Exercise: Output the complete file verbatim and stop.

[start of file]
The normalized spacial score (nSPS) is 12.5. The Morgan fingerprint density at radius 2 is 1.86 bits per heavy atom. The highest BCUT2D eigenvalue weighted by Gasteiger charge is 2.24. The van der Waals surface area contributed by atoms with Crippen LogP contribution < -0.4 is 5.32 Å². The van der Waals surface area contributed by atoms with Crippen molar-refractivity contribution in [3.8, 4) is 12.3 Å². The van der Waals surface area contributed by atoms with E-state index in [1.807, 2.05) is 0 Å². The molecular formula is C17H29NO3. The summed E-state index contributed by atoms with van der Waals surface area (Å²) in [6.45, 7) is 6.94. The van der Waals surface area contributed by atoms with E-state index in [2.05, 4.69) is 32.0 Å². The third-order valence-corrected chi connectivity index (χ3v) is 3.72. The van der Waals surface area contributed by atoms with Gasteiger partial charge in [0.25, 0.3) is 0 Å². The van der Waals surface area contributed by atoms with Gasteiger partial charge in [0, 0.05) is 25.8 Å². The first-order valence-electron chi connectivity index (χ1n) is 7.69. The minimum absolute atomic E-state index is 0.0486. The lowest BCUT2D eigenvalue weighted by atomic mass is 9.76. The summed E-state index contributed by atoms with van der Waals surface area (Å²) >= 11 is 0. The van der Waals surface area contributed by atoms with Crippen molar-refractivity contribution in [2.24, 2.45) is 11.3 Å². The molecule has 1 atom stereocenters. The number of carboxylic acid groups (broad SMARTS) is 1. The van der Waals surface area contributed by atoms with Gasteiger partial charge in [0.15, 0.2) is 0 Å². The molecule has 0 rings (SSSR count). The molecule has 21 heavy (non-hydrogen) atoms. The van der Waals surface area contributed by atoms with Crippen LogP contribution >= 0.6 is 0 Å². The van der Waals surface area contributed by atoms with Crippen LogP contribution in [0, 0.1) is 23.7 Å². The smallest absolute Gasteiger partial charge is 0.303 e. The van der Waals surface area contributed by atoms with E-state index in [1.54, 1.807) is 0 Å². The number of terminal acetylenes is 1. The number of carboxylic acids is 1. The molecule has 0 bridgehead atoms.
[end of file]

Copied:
The normalized spacial score (nSPS) is 12.5. The Morgan fingerprint density at radius 2 is 1.86 bits per heavy atom. The highest BCUT2D eigenvalue weighted by Gasteiger charge is 2.24. The van der Waals surface area contributed by atoms with Crippen LogP contribution < -0.4 is 5.32 Å². The van der Waals surface area contributed by atoms with Crippen molar-refractivity contribution in [3.8, 4) is 12.3 Å². The van der Waals surface area contributed by atoms with E-state index in [1.807, 2.05) is 0 Å². The molecular formula is C17H29NO3. The summed E-state index contributed by atoms with van der Waals surface area (Å²) in [6.45, 7) is 6.94. The van der Waals surface area contributed by atoms with E-state index in [2.05, 4.69) is 32.0 Å². The third-order valence-corrected chi connectivity index (χ3v) is 3.72. The van der Waals surface area contributed by atoms with Gasteiger partial charge in [0.25, 0.3) is 0 Å². The van der Waals surface area contributed by atoms with Gasteiger partial charge in [0, 0.05) is 25.8 Å². The first-order valence-electron chi connectivity index (χ1n) is 7.69. The minimum absolute atomic E-state index is 0.0486. The lowest BCUT2D eigenvalue weighted by atomic mass is 9.76. The summed E-state index contributed by atoms with van der Waals surface area (Å²) >= 11 is 0. The van der Waals surface area contributed by atoms with Crippen molar-refractivity contribution in [2.24, 2.45) is 11.3 Å². The molecule has 1 atom stereocenters. The number of carboxylic acid groups (broad SMARTS) is 1. The van der Waals surface area contributed by atoms with Gasteiger partial charge in [0.15, 0.2) is 0 Å². The molecule has 0 rings (SSSR count). The molecule has 21 heavy (non-hydrogen) atoms. The van der Waals surface area contributed by atoms with Crippen LogP contribution >= 0.6 is 0 Å². The van der Waals surface area contributed by atoms with Crippen LogP contribution in [0, 0.1) is 23.7 Å². The smallest absolute Gasteiger partial charge is 0.303 e. The van der Waals surface area contributed by atoms with E-state index in [1.54, 1.807) is 0 Å². The number of terminal acetylenes is 1. The number of carboxylic acids is 1. The molecule has 0 bridgehead atoms.